We were provided some important information from one of our students in Fairbanks, that was shared by a commercial loan officer and a Fairbanks law firm:
In the last few weeks there have been a couple of developments in evictions in Alaska that are judicial over-reach. The courts are placing a large burden on Landlords and giving Tenants lots of ways to delay evictions.
On March 6th, without any notice to the Alaska attorneys, the Eviction Diversion Program was put into place. I am linking the administrative bulletin which outlines the program. In short, it allows tenants to opt into mediation prior to a landlord filing for an eviction or after, which will delay eviction proceedings. The program is free to those who mediate, but the tenant will end up being in the property longer and I see this as just a way for tenants to stay longer without eviction. The other two documents are notices that the landlord is required to give the tenant advising them of the mediation program and the telephone numbers of where they can get free legal assistance. Failure to give the mediation notice at the time the notice to quit is given to the tenant may result in eviction hearing delays or other remedies the court sees reasonable.
The landlord also has to provide an FED information sheet, that has all the tenant’s contact information at the time of filing. And if a tenant moves out after an eviction case is filed but before the hearing, it will be removed from the court website so that it will not show up when landlords look to see if a tenant has a history of evictions being filed against them.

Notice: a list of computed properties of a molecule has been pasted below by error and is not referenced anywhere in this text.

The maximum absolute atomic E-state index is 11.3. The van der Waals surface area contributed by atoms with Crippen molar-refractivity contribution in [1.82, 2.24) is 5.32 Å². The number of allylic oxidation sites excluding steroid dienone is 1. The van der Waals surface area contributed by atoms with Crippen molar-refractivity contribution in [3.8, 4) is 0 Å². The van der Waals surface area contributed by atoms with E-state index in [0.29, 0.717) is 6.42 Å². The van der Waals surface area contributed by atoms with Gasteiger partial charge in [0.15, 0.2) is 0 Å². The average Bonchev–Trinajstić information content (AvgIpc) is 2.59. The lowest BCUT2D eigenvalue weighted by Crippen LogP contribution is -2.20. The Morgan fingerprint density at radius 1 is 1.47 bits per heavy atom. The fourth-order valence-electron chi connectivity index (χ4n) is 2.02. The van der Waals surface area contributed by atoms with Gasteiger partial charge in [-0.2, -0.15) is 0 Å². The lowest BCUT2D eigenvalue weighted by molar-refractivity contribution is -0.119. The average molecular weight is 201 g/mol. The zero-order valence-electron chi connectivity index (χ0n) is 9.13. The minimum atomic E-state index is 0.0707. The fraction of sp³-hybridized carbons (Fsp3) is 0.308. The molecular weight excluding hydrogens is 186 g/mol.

Today, I had an eviction hearing and learned that the judge will no longer give the tenant the standard 48-72 hours to move out but a minimum of 14 days. The judge cited the lack of housing in Fairbanks and recent pandemic as the reason for the increased time. This is the first time we have had the extended time period and just last month we received an order for 48 hours. This gives tenants a long time to move out (and damage) the apartments. Another attorney in our office has an eviction hearing in front of another judge next week and we will see if that judge is giving a different time frame. The judge today told me that it could have been worse and that the Anchorage judges are giving tenants 30 days to move out.
All of these items are placing a large burden on landlords.
I also recommend that for now you let your members know of the new requirements for form MED 600 to be given at the time a notice to quit is delivered and what to expect in the Alaska courts. A landlord who starts a Forcible Entry and Detainer (Eviction) case must give the tenant the MED 601. More details on the requirements and procedures can be found in the Provisional Rules for Eviction Diversion Program, found by following the link below.
We will keep you updated in any new developments.
You can find the new forms and the Provisional Rules for the Eviction Diversion Program click here
Hope this helps,
Jerry Royse, at the helm of Royse and Associates, stands out in real estate education with over 35 years of experience teaching across 46 states and 5 countries. A seasoned educator, Jerry has trained thousands in Sales Pre-Licensing and Continuing Education, also applying his expertise as an expert witness in over 30 legal cases and successfully closing over 1100 homes as a Buyer Broker. His extensive knowledge marks him as a preeminent expert in the field.